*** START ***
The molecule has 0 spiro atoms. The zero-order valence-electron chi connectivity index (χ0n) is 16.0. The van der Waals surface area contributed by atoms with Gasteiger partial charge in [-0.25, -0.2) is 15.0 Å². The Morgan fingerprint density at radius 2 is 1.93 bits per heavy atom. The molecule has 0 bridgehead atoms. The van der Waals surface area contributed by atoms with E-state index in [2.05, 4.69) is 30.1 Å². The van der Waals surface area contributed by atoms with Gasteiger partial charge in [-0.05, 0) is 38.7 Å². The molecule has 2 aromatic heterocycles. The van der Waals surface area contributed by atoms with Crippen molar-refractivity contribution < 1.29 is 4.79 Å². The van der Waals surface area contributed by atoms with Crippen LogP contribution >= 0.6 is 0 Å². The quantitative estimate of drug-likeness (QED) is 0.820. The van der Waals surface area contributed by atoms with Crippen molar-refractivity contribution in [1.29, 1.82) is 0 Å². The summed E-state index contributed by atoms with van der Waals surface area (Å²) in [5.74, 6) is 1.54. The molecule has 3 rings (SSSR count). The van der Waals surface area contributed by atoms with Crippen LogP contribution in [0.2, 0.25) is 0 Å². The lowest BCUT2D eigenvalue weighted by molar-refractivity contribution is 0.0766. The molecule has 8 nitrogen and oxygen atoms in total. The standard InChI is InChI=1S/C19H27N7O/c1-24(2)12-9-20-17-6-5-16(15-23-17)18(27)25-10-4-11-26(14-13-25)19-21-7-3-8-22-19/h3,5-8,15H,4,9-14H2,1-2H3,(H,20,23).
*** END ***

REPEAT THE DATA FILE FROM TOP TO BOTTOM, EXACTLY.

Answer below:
The molecule has 0 spiro atoms. The zero-order valence-electron chi connectivity index (χ0n) is 16.0. The van der Waals surface area contributed by atoms with Gasteiger partial charge in [-0.25, -0.2) is 15.0 Å². The Morgan fingerprint density at radius 2 is 1.93 bits per heavy atom. The molecule has 0 bridgehead atoms. The van der Waals surface area contributed by atoms with E-state index in [2.05, 4.69) is 30.1 Å². The van der Waals surface area contributed by atoms with Gasteiger partial charge in [-0.05, 0) is 38.7 Å². The molecule has 2 aromatic heterocycles. The van der Waals surface area contributed by atoms with Crippen molar-refractivity contribution < 1.29 is 4.79 Å². The van der Waals surface area contributed by atoms with Crippen LogP contribution >= 0.6 is 0 Å². The quantitative estimate of drug-likeness (QED) is 0.820. The van der Waals surface area contributed by atoms with Crippen molar-refractivity contribution in [1.29, 1.82) is 0 Å². The summed E-state index contributed by atoms with van der Waals surface area (Å²) in [5.74, 6) is 1.54. The molecule has 3 rings (SSSR count). The van der Waals surface area contributed by atoms with Crippen LogP contribution in [0.2, 0.25) is 0 Å². The lowest BCUT2D eigenvalue weighted by molar-refractivity contribution is 0.0766. The molecule has 8 nitrogen and oxygen atoms in total. The standard InChI is InChI=1S/C19H27N7O/c1-24(2)12-9-20-17-6-5-16(15-23-17)18(27)25-10-4-11-26(14-13-25)19-21-7-3-8-22-19/h3,5-8,15H,4,9-14H2,1-2H3,(H,20,23).